Fourth, the schemes will strengthen partnerships between provincial and district governments, as well as between district and village governments. Until now, high levels of autonomy and direct transfers from the central government to the districts and villages have diminished the power of provincial and district governments to coordinate to pursue common development agendas.


Fifth, the new subnational regulations in North Kalimantan and Jayapura set precedents for the implementation of TAPE and TAKE that can be adjusted and adopted by other provinces and districts in Indonesia. Civil society organisations are now working with provincial and local governments in Papua, West Papua, East Kalimantan, Riau, and Aceh to formulate suitable TAPE and TAKE schemes for each locality.

TAPE in North Kalimantan

In February this year, North Kalimantan, Indonesia’s “youngest” province, issued a regulation on provincial financial assistance for districts that includes the TAPE scheme.


In partnership with local civil society organisations, the provincial government identified 17 performance indicators for the transfer of funds, grouped under five criteria: prevention and management of forest fires, green open space, waste management, water resource protection, and air pollution management. An overall index is calculated by weighted averaging of the district’s scores for the five criteria. Once received, the TAPE funds can only be used for activities supporting the five criteria above.


Before the introduction of the new regulation, the North Kalimantan government had been relatively advanced in operating the financial assistance scheme. Provincial regulations clearly define the objectives of financial assistance to reduce fiscal and development inequalities among the districts in the province. The new regulation basically expands the scope of the financial assistance scheme to include TAPE.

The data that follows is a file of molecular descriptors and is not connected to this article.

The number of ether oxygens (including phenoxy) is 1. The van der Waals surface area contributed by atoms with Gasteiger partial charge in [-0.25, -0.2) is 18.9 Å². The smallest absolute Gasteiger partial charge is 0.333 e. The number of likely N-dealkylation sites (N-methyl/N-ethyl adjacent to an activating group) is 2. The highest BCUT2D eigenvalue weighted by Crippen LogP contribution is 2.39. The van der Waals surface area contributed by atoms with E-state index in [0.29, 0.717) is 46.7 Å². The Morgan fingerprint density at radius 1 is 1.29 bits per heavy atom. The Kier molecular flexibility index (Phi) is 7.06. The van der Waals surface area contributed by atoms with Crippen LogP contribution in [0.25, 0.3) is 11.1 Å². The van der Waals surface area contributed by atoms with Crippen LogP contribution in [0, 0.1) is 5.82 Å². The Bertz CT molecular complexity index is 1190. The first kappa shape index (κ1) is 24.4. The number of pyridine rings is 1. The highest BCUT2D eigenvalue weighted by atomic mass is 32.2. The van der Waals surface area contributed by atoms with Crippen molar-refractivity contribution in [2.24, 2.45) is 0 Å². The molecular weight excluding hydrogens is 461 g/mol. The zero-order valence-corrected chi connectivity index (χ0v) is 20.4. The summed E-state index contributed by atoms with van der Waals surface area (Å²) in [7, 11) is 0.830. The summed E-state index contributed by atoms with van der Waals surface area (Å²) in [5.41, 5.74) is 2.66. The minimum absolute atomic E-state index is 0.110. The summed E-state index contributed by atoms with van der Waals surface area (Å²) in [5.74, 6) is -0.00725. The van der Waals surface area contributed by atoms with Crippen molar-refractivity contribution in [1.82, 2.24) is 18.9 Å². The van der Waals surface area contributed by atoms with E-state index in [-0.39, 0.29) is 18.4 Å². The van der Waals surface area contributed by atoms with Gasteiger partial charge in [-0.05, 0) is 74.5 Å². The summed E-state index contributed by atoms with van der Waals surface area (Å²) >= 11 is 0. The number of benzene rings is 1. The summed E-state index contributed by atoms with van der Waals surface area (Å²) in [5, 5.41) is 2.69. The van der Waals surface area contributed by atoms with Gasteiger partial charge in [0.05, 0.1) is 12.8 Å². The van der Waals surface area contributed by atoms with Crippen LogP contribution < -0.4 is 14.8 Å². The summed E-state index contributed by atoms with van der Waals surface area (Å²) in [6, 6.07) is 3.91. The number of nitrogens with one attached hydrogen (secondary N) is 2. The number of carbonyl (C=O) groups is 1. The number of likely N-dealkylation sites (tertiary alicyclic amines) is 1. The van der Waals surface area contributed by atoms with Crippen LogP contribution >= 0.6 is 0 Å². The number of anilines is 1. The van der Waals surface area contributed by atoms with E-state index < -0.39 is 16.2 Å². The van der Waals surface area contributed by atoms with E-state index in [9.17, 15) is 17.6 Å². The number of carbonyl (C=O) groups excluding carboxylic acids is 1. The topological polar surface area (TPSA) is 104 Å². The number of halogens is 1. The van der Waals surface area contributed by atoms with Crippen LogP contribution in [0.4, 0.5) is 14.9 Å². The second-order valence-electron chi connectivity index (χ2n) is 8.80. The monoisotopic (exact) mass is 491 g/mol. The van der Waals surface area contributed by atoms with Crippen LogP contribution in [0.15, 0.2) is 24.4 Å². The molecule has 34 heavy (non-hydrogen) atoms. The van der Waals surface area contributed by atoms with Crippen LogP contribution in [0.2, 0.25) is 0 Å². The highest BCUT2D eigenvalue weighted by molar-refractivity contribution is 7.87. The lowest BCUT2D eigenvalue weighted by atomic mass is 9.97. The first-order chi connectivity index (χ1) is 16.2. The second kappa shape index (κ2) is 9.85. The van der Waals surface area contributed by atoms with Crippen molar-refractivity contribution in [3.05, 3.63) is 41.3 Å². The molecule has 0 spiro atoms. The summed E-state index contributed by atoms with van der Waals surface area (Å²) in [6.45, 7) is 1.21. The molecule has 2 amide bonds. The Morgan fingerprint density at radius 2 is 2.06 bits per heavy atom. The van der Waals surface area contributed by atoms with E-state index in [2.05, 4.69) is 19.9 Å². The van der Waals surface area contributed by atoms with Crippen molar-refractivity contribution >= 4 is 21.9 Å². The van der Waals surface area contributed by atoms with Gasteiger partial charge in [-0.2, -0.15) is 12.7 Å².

TAKE in Jayapura

In Indonesia’s easternmost province, Papua, the district of Jayapura has likewise issued a regulation on the village allocation funds, also in February this year, that includes the TAKE scheme.


The new regulation allows for four types of village-level allocations: basic, proportional, affirmative, and performance-based. The latter, which includes TAKE, is assessed using an existing Village Development Index (IDM) — a composite index of social, economic, and environmental subindices.


It is also important to note that the affirmative allocation of the village funds is designed to support recognition of customary (adat) villages and forests, with the aim of supporting acknowledgement of adat communities and their management of forests — an initiative expected to better protect forests.


Previously, the local government of Jayapura allocated village funds mainly on the basis of basic allocations (evenly distributed among villages) and proportional allocations (based on the needs of the villages). The new regulation introduces affirmative and performance incentive components into the formula.

Scaling up

The new incentives have the potential to encourage better environmental protection across Indonesia. Other provinces and districts must follow the example set by North Kalimantan and Jayapura to include these mechanisms in subnational regulations. Their pioneering efforts may also help the Ministry of Finance as it formulates a new Environmental Protection Fund, announced by the minister in August. Overall, the changes can provide better funding for environmental protection and, hopefully, better outcomes for the environment.


By putting funds into local hands, the new incentives also have the potential to fulfil the re-elected president’s pledge to develop Indonesia “from the peripheries”, getting government funds to remote regions where they are needed most.


With observers now closely watching the national government’s performance on environmental issues, we can also expect closer scrutiny of the movement of these funds. This should certainly help put pressure on subnational governments to ensure they are put to good use.